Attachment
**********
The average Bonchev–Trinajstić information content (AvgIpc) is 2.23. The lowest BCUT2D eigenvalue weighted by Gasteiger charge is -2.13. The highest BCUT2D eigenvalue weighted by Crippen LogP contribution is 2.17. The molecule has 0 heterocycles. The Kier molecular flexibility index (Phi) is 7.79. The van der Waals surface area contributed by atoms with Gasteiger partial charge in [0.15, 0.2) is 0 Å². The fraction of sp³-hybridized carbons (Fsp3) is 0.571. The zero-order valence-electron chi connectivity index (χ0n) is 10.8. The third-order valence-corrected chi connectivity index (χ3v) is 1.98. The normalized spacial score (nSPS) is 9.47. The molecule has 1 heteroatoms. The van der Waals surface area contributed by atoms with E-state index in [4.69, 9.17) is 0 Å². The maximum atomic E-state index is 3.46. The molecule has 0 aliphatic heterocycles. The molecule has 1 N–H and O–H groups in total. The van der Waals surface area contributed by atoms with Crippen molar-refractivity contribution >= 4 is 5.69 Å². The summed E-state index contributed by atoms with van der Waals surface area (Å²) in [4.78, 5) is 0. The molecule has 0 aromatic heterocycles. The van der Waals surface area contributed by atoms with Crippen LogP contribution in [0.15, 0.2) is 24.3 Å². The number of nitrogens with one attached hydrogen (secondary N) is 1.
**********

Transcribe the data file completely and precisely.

The average Bonchev–Trinajstić information content (AvgIpc) is 2.23. The lowest BCUT2D eigenvalue weighted by Gasteiger charge is -2.13. The highest BCUT2D eigenvalue weighted by Crippen LogP contribution is 2.17. The molecule has 0 heterocycles. The Kier molecular flexibility index (Phi) is 7.79. The van der Waals surface area contributed by atoms with Gasteiger partial charge in [0.15, 0.2) is 0 Å². The fraction of sp³-hybridized carbons (Fsp3) is 0.571. The zero-order valence-electron chi connectivity index (χ0n) is 10.8. The third-order valence-corrected chi connectivity index (χ3v) is 1.98. The normalized spacial score (nSPS) is 9.47. The molecule has 1 heteroatoms. The van der Waals surface area contributed by atoms with E-state index in [4.69, 9.17) is 0 Å². The maximum atomic E-state index is 3.46. The molecule has 0 aliphatic heterocycles. The molecule has 1 N–H and O–H groups in total. The van der Waals surface area contributed by atoms with Crippen molar-refractivity contribution >= 4 is 5.69 Å². The summed E-state index contributed by atoms with van der Waals surface area (Å²) in [4.78, 5) is 0. The molecule has 0 aromatic heterocycles. The van der Waals surface area contributed by atoms with Crippen LogP contribution in [0.15, 0.2) is 24.3 Å². The number of nitrogens with one attached hydrogen (secondary N) is 1.